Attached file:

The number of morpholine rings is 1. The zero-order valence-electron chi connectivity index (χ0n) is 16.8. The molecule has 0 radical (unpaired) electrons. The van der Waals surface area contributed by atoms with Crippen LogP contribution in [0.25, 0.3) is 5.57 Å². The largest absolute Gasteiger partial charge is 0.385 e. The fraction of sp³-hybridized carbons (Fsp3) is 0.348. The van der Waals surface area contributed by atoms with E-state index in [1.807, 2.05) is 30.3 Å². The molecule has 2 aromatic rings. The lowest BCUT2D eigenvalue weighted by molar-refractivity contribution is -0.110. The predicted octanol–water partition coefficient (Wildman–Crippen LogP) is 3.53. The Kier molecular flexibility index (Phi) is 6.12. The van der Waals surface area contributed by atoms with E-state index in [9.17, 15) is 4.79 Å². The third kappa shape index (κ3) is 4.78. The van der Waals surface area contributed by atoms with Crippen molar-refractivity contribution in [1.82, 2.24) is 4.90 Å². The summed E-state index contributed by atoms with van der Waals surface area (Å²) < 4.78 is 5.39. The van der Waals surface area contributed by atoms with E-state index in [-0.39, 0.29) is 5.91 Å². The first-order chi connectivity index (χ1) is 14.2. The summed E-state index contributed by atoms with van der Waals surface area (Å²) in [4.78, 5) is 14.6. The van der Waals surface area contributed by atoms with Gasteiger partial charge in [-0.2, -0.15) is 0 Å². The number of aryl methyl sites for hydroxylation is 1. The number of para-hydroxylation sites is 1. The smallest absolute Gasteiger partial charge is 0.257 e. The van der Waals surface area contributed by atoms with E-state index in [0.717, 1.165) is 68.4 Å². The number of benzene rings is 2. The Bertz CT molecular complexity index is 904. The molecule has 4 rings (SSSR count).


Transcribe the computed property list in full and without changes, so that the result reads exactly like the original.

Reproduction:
The number of morpholine rings is 1. The zero-order valence-electron chi connectivity index (χ0n) is 16.8. The molecule has 0 radical (unpaired) electrons. The van der Waals surface area contributed by atoms with Crippen LogP contribution in [0.25, 0.3) is 5.57 Å². The largest absolute Gasteiger partial charge is 0.385 e. The fraction of sp³-hybridized carbons (Fsp3) is 0.348. The van der Waals surface area contributed by atoms with E-state index in [1.807, 2.05) is 30.3 Å². The molecule has 2 aromatic rings. The lowest BCUT2D eigenvalue weighted by molar-refractivity contribution is -0.110. The predicted octanol–water partition coefficient (Wildman–Crippen LogP) is 3.53. The Kier molecular flexibility index (Phi) is 6.12. The van der Waals surface area contributed by atoms with E-state index in [9.17, 15) is 4.79 Å². The third kappa shape index (κ3) is 4.78. The van der Waals surface area contributed by atoms with Crippen molar-refractivity contribution in [1.82, 2.24) is 4.90 Å². The summed E-state index contributed by atoms with van der Waals surface area (Å²) < 4.78 is 5.39. The van der Waals surface area contributed by atoms with E-state index in [-0.39, 0.29) is 5.91 Å². The first-order chi connectivity index (χ1) is 14.2. The summed E-state index contributed by atoms with van der Waals surface area (Å²) in [4.78, 5) is 14.6. The van der Waals surface area contributed by atoms with Gasteiger partial charge in [-0.2, -0.15) is 0 Å². The number of aryl methyl sites for hydroxylation is 1. The number of para-hydroxylation sites is 1. The smallest absolute Gasteiger partial charge is 0.257 e. The van der Waals surface area contributed by atoms with E-state index in [0.717, 1.165) is 68.4 Å². The number of benzene rings is 2. The Bertz CT molecular complexity index is 904. The molecule has 4 rings (SSSR count).